2) Taking photos at 8 MP, least compression, is nearly the same for all cards. Canon recommends a Class 6 card for the T1i and it appears that that is sufficient for photos taken at 8 MP,
3) Taking photos at 15 MP, least compression, showed a significant difference depending on the card. The Transcend Class 10 card took almost 20% less time than the Transcend Class 6 card and the Sandisk Class 10 card took about 10% less time than the Transcend Class 10 card,
4) Taking RAW photos also showed a significant difference depending on the card. The Transcend Class 10 card took about 29% less time than the Transcend Class 6 card and the Sandisk Class 10 card took almost 13% less time than the Transcend Class 10 card.
Some things seem clear to me.
1) The Transcend Class 10 card was clearly faster in all categories (except 8 MP) than the Transcend Class 6 and that was the basis for my review of the card. In my opinion the upgrade from the Transcend Class 6 to the Transcend Class 10 was worth doing given the way I take photos (15 MP, ocassionally RAW).
2) The Sandisk Extreme Class 10 card is faster than the Transcend Class 10 card when used in the camera to take pictures larger than 8 MP (the difference at 8 MP is 5% which is not, in my opinion, significant). Clearly the difference between the Transcend Class 10 and the Sandisk Class 10 is significant although the user would have to determine if the 10% and 13% differences were worth the difference in price (the Sandisk 8 GB Class 10 is more expensive than the Transcend 16 GB Class 10). Given the way I use my camera I feel it is not worth the difference in price, but others may feel differently.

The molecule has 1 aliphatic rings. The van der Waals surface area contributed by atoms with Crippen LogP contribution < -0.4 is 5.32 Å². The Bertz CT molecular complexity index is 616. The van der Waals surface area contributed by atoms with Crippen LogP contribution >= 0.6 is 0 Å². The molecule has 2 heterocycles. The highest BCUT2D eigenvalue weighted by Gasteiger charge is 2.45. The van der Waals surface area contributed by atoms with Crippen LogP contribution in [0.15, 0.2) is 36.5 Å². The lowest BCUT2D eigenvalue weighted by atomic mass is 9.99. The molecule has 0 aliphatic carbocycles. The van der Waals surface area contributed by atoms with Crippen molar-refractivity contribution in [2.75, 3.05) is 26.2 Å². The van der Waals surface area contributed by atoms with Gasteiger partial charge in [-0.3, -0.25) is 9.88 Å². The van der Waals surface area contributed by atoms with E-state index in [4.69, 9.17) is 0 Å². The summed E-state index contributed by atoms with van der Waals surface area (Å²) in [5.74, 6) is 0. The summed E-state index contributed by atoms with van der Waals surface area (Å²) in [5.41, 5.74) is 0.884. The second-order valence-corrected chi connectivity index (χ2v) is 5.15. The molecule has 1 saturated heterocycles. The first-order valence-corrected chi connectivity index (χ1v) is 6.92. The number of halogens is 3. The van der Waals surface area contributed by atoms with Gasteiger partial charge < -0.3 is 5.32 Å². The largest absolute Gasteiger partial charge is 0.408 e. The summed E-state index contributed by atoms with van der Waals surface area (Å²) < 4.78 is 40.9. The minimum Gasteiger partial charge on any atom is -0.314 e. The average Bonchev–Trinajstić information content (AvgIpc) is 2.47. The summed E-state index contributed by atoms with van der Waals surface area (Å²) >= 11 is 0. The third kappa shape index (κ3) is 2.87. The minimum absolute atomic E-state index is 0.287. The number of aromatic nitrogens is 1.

3) The difference in speeds between the Transcend Class 10 and the Sandisk Extreme Class 10, when used in the camera, are very different than the theoretical differences given the posted speeds. Given those posted speeds, a user might well expect that the Sandisk Extreme would be about 30-35% faster, but it is not and one has to assume that the difference is caused by the speed of the camera hardware and software.
I rated this card as 5 stars although the extra speed was not significant enough for me to justify the extra cost. Still, the card is faster than my Transcend Class 10.